“C0vid Quitters” and My New Drone

Yesterday was a lovely day, low 70s, sunny. A great day to play outside. I grabbed my drone and headed outside to goof around.

“You have a drone?” You might ask.

“Why yes, yes I do,” I would answer. Why do I need a drone? I don’t. Why do I have one? My sweet wife gave me one for my birthday because she is nice and thought it would be fun. (It’s a starter version.) Yesterday, I finally got around to figuring out how to use it.

I headed for the greenbelt by our house so there would be fewer obstacles for me to crash it into. After reading some directions, I gave it a go. It was easy. The controls are a lot like a game controller, so in a matter of minutes I was flying it around and practicing taking pictures and video.

All was going well until the drone got a little too far away and the controller started beeping at me. I looked down to figure out what to do, and by the time I looked back up the drone had gone rogue and was zipping through the sky. The problem was, it had travelled beyond where it could communicate with the controller, so I had no way to control it.

I checked the controller again, but couldn’t find what button to push to stop it. What can I say? I’m a rookie drone pilot. When I looked up, the drone was nowhere to be found.

An hour and a half later, two of my kids and I gave up searching.

The weird part about this story is that while I was playing with the drone, I was thinking about this very blog post. Stick with me and I’ll tie them together.

A few weeks ago I was visiting with one of my sons who is serving in a ward leadership position and I asked what challenges they were facing in their Ward. He said, ‘C0VID quitters.’ I hadn’t heard that term before, so I asked him what it was- and it is exactly what you would think.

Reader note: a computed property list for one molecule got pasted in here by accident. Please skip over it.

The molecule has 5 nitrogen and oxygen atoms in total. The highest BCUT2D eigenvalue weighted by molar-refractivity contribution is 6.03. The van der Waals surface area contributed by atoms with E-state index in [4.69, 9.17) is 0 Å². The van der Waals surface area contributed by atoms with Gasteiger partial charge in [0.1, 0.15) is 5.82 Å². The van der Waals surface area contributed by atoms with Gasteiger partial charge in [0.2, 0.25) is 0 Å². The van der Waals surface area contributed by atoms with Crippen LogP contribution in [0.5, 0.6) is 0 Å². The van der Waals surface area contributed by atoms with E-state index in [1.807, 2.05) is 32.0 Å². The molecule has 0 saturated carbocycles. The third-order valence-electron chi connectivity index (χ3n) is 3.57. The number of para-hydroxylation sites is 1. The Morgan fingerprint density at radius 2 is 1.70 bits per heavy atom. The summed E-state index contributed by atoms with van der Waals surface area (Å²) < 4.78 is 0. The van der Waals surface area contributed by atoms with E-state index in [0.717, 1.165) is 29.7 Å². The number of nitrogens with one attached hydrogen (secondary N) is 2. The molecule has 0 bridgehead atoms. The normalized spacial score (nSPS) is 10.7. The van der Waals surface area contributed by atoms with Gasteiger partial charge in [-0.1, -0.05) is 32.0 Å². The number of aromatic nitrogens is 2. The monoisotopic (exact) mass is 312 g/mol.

What are ‘C0VID quitters? They re our brothers and sisters who stayed home from church during the pandemic, (like all of us) but after the restrictions were lifted, they simply never came back. Apparently there is a surprising number of folks in this category in some areas. There’s a good chance you know some who still haven’t returned. You might be one.

It seems that some who have not returned are those who just got out of the habit and have not found motivation to go back, yet. I know that for some this has been a gradual process. Some come back, but lack the ‘fire’ they previously had.

Frankly, I get it. It is so easy to get out of the habit of doing good things. It seems it takes ten years to develop a habit and about 3 minutes to blow it up. Many have always attended out of nothing more profound than habit or obligation. When either of those pressures are gone, returning is not at the top of the list of things to do on an bonus weekend day.

Others feel that they did fine spiritually at home during the pandemic and believe that they can maintain their spirituality and relationship with God without attending – so why bother?

My son told me about a third cause that I found rather heartbreaking: Some simply did not feel the loss when they stopped attending. Some even feel that their life is easier, less stressful and even happier than when they were attending.

This conversation was months ago, but it has been nagging at me since then – especially the last two groups. They worry me the most.

Someone who feels they can maintain their spirituality without regular church attendance does not understand/have a testimony of the Atonement or the ordinance of the sacrament. Hard, but true.

“By participating weekly and appropriately in the ordinance of the sacrament we qualify for the promise that we will “always have his Spirit to be with us.” Elder Dallin H. Oaks

Every week? But that’s just Elder Oaks – right? Well, (Elder L. Tom Perry, Elder Jeffrey R. Holland, and Elder Joseph B. Wirthlin, said essentially the same thing.) I’m sure there are more, and multiple occasions to back up the idea. But nobody said it with more clarity than Elder Oaks in one of many talks he has given about the sacrament:

“Members of The Church of Jesus Christ of Latter-day Saints are commanded to partake of the sacrament each week.” (link)